College Heights Baptist Church Friday, Dec. 13 - Monday Dec. 16 • 5:00 - 8:00 pm - Free Admission This Christmas season will be like no other you have ever experienced! Imagine being able to step back in time more than 2000 years. Stroll through the ancient streets of Bethlehem as you await the arrival of Mary & Joseph @ 5:30, 6:15, 7:00 & 7:45 nightly and the birth of the baby Jesus. You will encounter on your journey; merchants, craftsmen, rabbis and many other citizens, as well as live animals. But that’s not the end of the story. Continue on, following the earthly ministry of Jesus, along the sea of Galilee where you’ll meet John the Baptist, the woman at the well, and others. Afterward, see how the ministry of Jesus is completed on the cross, leaving us with the promise of redemption and eternal life.

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Opinion A4


Peninsula Clarion




Buttigieg calls on McKinsey to release list of his clients

Jeff Hayden Publisher ERIN THOMPSON. . . . . . . . . . . . . . . . . . . . . . . . . . . . . . . . . Editor RANDI KEATON . . . . . . . . . . . . . . . . . . . . . . . Circulation Director FRANK GOLDTHWAITE. . . . . . . . . . . . . . . . . Production Manager

By Ashley Thomas Associated Press

What others say

Pelosi’s empty climate gestures

SUNDay, december 8, 2019

news & politics

Serving the Kenai Peninsula since 1970

The opinions expressed on this page are solely those of the authors and do not represent the views of The Peninsula Clarion or its parent company, Sound Publishing.


WASHINGTON — Democratic presidential candidate Pete Buttigieg is calling on his former employer McKinsey & Co. to release a list of the clients he served and to free him from a nondisclosure agreement he signed when he worked there a decade ago. In a statement Friday, he also included a summary of the work he said he did at the consulting firm. It is the most detailed look Buttigieg has given so far of his time at the company. Buttigieg has been under scrutiny for refusing to discuss the three years he spent working for the consulting firm, pointing to the nondisclosure agreement he signed. Interest in the South Bend, Indiana, mayor has only grown as his star continues to rise in the Democratic presidential primary race, and many progressive Democratic voters are skeptical of candidates with ties to the corporate world. Buttigieg said his campaign has already reached out to McKinsey twice before in the hopes of getting released from the agreement, but the company had yet to acquiesce to his request. He said he hopes McKinsey can “recognize the importance

of transparency in the exceptional case of a former employee becoming a competitive candidate for the U.S. presidency.” McKinsey did not immediately return an online message sent to its media office late Friday. Buttigieg said his time at McKinsey, from 2007 to early 2010, involved working in small groups on monthslong assignments, completing studies for clients. “The bulk of my work on these teams consisted of doing mathematical analysis, conducting research, and preparing presentations,” Buttigieg wrote. “I never worked on a project inconsistent with my values, and if asked to do so, I would have left the firm rather than participate. In a timeline of his work at McKinsey included as part of his statement, Buttigieg listed service in Michigan for a nonprofit health insurance provider in 2007; service in the Toronto area for a grocery and retail chain in 2008; and service in Chicago for a division of a consumer goods retail chain, also in 2008. From 2008-2009, he said, he worked in Connecticut on a project co-sponsored by the Environmental Protection Agency, the Department of Energy, the Natural Resources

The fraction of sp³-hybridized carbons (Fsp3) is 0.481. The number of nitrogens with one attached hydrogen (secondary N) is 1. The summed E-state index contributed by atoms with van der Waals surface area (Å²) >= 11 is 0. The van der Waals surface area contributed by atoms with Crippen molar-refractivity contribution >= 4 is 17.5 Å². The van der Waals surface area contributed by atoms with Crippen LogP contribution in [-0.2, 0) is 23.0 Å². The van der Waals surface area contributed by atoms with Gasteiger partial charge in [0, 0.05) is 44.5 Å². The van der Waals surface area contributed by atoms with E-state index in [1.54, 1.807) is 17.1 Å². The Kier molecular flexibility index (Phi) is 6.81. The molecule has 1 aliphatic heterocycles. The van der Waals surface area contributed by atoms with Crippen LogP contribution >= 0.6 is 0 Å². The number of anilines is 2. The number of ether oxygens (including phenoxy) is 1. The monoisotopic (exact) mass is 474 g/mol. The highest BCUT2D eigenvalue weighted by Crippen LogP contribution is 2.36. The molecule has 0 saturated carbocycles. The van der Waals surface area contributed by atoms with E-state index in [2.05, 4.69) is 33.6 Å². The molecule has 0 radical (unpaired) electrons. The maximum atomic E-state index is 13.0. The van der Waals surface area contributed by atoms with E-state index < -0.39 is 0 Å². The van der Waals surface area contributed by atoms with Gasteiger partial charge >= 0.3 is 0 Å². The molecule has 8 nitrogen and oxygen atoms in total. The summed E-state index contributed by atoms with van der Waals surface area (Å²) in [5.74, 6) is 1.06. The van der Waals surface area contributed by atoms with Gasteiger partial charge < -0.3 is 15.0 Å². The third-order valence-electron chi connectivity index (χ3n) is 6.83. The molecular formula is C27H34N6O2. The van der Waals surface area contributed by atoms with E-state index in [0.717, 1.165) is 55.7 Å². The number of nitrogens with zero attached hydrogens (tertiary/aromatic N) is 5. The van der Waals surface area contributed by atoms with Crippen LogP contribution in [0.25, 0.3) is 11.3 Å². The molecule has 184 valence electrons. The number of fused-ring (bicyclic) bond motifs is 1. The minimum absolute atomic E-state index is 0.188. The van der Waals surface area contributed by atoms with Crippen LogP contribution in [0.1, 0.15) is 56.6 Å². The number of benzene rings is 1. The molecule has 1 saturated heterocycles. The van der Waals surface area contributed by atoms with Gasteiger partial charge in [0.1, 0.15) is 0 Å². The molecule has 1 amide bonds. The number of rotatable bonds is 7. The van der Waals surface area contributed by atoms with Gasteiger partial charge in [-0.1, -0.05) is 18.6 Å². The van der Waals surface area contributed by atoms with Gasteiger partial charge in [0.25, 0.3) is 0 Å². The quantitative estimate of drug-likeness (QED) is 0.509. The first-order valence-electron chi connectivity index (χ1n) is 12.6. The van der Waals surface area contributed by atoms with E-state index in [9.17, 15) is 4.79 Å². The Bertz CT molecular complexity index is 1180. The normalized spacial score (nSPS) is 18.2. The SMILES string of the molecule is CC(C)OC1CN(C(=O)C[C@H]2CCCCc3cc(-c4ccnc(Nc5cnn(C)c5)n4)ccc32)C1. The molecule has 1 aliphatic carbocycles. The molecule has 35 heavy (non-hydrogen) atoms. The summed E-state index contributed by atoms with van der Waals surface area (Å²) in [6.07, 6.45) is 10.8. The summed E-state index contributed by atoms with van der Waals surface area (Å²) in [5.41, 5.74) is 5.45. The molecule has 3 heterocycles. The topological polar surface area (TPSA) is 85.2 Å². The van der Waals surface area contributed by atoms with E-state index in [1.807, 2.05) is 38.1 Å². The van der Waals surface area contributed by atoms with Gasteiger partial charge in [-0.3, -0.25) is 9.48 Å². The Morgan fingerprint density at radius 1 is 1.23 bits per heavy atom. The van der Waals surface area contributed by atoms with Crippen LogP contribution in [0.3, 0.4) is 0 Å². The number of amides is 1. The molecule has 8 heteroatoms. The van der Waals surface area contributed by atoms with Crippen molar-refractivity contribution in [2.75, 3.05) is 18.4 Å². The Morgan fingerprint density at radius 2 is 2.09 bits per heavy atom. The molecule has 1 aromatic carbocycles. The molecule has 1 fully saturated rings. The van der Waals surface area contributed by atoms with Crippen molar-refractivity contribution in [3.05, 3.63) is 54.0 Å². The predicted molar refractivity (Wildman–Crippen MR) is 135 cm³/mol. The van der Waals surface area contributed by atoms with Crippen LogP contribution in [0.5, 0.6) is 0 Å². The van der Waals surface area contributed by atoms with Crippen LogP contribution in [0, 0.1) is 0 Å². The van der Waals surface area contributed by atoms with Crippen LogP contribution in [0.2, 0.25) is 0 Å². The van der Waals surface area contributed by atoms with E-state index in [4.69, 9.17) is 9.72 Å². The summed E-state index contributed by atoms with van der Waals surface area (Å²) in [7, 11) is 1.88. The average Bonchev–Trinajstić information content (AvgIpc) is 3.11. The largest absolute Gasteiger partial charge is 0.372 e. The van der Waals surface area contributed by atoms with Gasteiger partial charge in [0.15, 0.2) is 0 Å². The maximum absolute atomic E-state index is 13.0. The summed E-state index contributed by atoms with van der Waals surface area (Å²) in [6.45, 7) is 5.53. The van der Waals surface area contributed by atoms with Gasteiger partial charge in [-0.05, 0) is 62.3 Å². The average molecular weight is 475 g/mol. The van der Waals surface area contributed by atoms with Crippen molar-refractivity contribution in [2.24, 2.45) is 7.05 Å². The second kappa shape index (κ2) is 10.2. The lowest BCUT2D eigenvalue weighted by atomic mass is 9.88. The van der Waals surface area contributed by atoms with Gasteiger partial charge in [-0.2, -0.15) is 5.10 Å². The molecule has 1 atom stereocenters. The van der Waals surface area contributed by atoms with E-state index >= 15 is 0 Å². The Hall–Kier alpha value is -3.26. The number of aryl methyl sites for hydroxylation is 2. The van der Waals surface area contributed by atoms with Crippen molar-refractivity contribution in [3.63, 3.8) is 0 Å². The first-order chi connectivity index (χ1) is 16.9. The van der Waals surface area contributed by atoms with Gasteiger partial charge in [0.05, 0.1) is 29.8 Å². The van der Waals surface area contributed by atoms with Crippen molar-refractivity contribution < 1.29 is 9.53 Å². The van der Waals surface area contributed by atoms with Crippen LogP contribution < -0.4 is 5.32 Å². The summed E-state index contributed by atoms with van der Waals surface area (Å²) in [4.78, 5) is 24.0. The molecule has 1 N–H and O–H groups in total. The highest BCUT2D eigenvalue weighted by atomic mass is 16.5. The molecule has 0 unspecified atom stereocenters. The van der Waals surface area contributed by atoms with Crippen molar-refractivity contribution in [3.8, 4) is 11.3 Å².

Defense Council, other environmental groups and several utility companies. In 2009, he said, he worked for an environmental nonprofit group, mostly in California, and served a U.S. government department in Washington, D.C., while making visits to Iraq and Afghanistan, for a project focused on boosting employment and entrepreneurship in those countries. And from 2009-2010, he said, he worked in Washington for a logistics and shipping provider to help come up with new sources of revenue. During a presidential forum in Waterloo Friday, Chicago Mayor Lori Lightfoot suggested to Buttigieg, “You should break the NDA,” to distinguish himself from President Donald Trump, who has sought to hide his financial dealings. “It’s not like I was the CEO,” he replied, describing his role as making “spreadsheets and power points.” Buttigieg later told reporters, “I want to give them the chance to do the right thing,” he said of McKinsey. If the company refuses, he said, “They are putting me in a difficult position then, because it’s important to me to keep my word and it’s also very important to me to offer as much transparency as possible.”

J. Scott Applewhite / Associated Press

Speaker of the House Nancy Pelosi, D-Calif., discusses her recent visit to the UN Climate Change Conference in Madrid, Spain, during a news conference Friday at the Capitol with the congressional delegation to the conference.